Cheaper costs than before. In reports, the DPWH released an estimate much lower than the 1999 estimate done by JICA. With a new alignment spanning only a total of 13.16 kilometers, the project cost slimmed down to PHP28.5 billion. The Panay-Guimaras bridge at 2.60 km length will cost PHP9.4 billion while the Guimaras-Negros bridge at 9.56 km, PHP19.1 billion.

  • 2012

    New hope for PGN. Then Iloilo City Lone District Representative and current Mayor Jerry Treñas initiated the issuance of House Resolution No. 2018 asking late former Pres. Benigno Aquino III to prioritize the realization of the PGN Island Bridges Project. This move was also supported by lawmakers in Western Visayas as well as close neighbor, Negros Oriental.

  • 2017

    Infrastructure Flagship Projects. Renewed diplomatic relations of the Philippines and the China also saw a renewed hope for the PGN Island Bridges. With only 18 projects proposed to be funded under Official Development Assistance (ODA) by China, the island bridges now cost USD541.04 million.

    In April, then Pres. Rodrigo Duterte launched the Build Build Build Program. The PGN Island Bridges Project was among the 44 in the initial priority list.

    In a separate report of the United Nations Economic and Social Commissions for Asia and the Pacific dated July 2017, the DPWH and the Department of Transportation (DOTr) were noted for their shortfalls in disbursement as well as backlogs. This implied that projects with a large scale as the PGN Island Bridges would face risks of delays.

  • 2019

    China-Funded Feasibility Study. The People’s Republic of China commissioned state-owned CCCC Highway Consultants Co., Ltd. to conduct yet another feasibility study of the PGN Island Bridges Project. The feasibility study is in support of the Duterte Administration’s Build Build Build Program.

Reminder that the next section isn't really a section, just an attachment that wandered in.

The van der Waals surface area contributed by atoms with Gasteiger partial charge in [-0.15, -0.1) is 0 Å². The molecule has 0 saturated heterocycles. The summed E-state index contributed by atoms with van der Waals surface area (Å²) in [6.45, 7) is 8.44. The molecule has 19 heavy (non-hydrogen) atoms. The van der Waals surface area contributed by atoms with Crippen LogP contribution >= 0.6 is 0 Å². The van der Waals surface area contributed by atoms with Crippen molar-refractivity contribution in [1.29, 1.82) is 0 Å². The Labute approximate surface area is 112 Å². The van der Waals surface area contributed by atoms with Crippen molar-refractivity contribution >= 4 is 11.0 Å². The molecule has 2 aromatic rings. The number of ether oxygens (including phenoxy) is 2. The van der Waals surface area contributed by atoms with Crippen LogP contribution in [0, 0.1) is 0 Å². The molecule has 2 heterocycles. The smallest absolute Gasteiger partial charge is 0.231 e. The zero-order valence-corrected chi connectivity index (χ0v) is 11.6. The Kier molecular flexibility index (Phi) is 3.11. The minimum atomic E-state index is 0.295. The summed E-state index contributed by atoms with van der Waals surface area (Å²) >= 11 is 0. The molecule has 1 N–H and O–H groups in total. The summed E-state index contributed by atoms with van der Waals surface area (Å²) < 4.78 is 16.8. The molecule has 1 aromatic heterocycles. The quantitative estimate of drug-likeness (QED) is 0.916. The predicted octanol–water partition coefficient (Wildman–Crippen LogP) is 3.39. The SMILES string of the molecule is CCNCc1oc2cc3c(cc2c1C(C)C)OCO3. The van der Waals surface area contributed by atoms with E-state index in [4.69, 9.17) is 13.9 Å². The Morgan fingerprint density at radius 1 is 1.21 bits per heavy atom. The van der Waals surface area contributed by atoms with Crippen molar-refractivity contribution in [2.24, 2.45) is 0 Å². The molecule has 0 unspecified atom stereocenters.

In August, an incident in Iloilo Strait claimed 31 lives after several pump boats capsized due to a freak weather occurrence.

  • 2020

    COVID-19 challenges. The COVID-19 pandemic gravely affected the implementation of infrastructure projects in the Philippines. This did not spare the multi-billion-peso bridge project with China backing out to support the project. Former Sen. Franklin Drilon shared that China was no longer interested in funding the project, possibly due to the pandemic.

  • 2021

    Korea steps in officially. The Korean government took over and conducted supplemental feasibility study for the PGN Island Bridges Project. Undersecretary Emil Sadain of the DPWH shared that the Koreans committed ODA loan to the Philippines through the Economic Development Cooperation Fund of the Korea Export-Import Bank.

    The NEDA Board ICC approved the supplemental feasibility study in August 2021.

  • 2022

    Korea-funded Engineering Services. The Korean government extended USD56.6 million in loan for the engineering services of the PGN Island Bridges Project in May 2022. The assistance will support the preparation of preliminary design, detailed engineering design, and procurement assistance prior to the construction of the bridges.

    DPWH Sec. Bonoan and Usec. Sadain sit and officials from South Korea. (PIA Photo)

    The DPWH in November announced that they are targeting to commence the DED activities on the first quarter of 2023.

    The Regional Development Council VI approved the PGN project at a cost of PHP187.53 billion during its 3rd Quarter Meeting in October 2022. The completion of the bridge is targeted in 2030.

  • 2023

    Awarding of DED, not construction. The NEDA, in a press release, shared that the DED component will be awarded in March. Further, it clarified that the construction of the project will start by 2025 after the completion of the DED and the approval of the funding and implementation by the NEDA Board and the ICC.